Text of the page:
Official campaigns have wound down ahead of national elections in Kyrgyzstan, where around half of the country’s 5.8 million people are eligible to vote on October 4. In the decade since the so-called Tulip Revolution ousted a Soviet-holdover president, the Kyrgyz social and political landscape has experienced periodic convulsions. But the country has also clung to democracy and a free press sufficiently to remain a bright spot in a region otherwise populated by authoritarian and dynastic governments. RFE/RL’s Qishloq Ovozi blogger Bruce Pannier has spent the last two weeks traveling the country to get a read on the atmosphere in the run-up to the vote and will be in the capital, Bishkek, on election day. … These parliamentary elections feature 14 political parties competing for all 120 seats in the Supreme Council. The vote has particular significance since Kyrgyzstan has a parliamentary system of government and a unicameral legislature.Full Article: Fact Sheet: Kyrgyzstan's National Elections.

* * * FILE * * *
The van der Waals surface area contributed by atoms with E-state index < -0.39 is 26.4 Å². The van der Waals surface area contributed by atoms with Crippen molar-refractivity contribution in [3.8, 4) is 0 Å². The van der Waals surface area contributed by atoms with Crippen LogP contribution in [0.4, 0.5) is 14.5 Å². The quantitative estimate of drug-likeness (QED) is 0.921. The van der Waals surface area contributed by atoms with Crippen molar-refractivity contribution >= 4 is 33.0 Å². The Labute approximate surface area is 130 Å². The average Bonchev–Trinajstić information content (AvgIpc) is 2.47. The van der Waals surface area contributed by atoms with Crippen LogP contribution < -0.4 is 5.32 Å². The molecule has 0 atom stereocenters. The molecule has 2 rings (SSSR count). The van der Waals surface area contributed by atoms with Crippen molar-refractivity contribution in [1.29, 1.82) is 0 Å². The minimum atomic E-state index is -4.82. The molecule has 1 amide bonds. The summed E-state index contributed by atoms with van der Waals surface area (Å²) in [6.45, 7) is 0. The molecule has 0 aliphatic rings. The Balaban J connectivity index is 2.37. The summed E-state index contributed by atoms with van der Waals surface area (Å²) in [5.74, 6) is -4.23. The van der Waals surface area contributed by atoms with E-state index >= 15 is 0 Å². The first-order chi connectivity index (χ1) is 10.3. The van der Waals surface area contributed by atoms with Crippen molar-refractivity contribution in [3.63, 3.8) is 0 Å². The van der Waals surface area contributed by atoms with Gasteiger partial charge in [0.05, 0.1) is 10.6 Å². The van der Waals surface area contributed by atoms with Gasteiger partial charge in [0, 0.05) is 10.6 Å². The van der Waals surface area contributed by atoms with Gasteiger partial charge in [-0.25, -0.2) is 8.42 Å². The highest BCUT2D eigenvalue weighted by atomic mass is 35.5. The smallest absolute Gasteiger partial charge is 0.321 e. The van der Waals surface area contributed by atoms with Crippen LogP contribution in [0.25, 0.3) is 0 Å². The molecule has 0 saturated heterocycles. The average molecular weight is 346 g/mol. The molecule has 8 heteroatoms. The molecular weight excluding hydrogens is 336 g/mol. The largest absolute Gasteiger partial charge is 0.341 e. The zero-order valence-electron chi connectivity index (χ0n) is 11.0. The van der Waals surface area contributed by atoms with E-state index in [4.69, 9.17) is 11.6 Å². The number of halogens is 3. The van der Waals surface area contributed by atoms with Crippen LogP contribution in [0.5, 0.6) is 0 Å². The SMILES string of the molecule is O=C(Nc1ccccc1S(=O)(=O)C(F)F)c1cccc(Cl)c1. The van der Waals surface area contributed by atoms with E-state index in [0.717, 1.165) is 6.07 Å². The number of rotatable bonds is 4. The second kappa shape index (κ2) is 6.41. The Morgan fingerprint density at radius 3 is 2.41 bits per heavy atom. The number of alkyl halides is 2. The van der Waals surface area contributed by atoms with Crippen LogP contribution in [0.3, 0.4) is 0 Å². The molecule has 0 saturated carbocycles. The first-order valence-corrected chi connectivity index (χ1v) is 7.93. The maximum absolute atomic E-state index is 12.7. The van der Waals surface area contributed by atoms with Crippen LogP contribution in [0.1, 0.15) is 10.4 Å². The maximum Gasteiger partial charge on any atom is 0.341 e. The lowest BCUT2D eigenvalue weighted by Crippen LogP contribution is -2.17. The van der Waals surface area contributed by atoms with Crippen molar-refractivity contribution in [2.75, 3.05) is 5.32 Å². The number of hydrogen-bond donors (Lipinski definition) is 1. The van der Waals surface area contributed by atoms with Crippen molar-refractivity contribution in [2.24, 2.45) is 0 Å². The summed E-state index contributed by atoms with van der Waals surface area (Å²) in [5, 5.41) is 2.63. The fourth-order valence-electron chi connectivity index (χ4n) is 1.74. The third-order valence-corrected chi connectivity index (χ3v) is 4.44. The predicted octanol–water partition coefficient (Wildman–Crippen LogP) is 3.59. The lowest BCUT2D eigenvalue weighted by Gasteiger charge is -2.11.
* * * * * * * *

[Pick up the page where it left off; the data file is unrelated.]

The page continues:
Oct 2 2015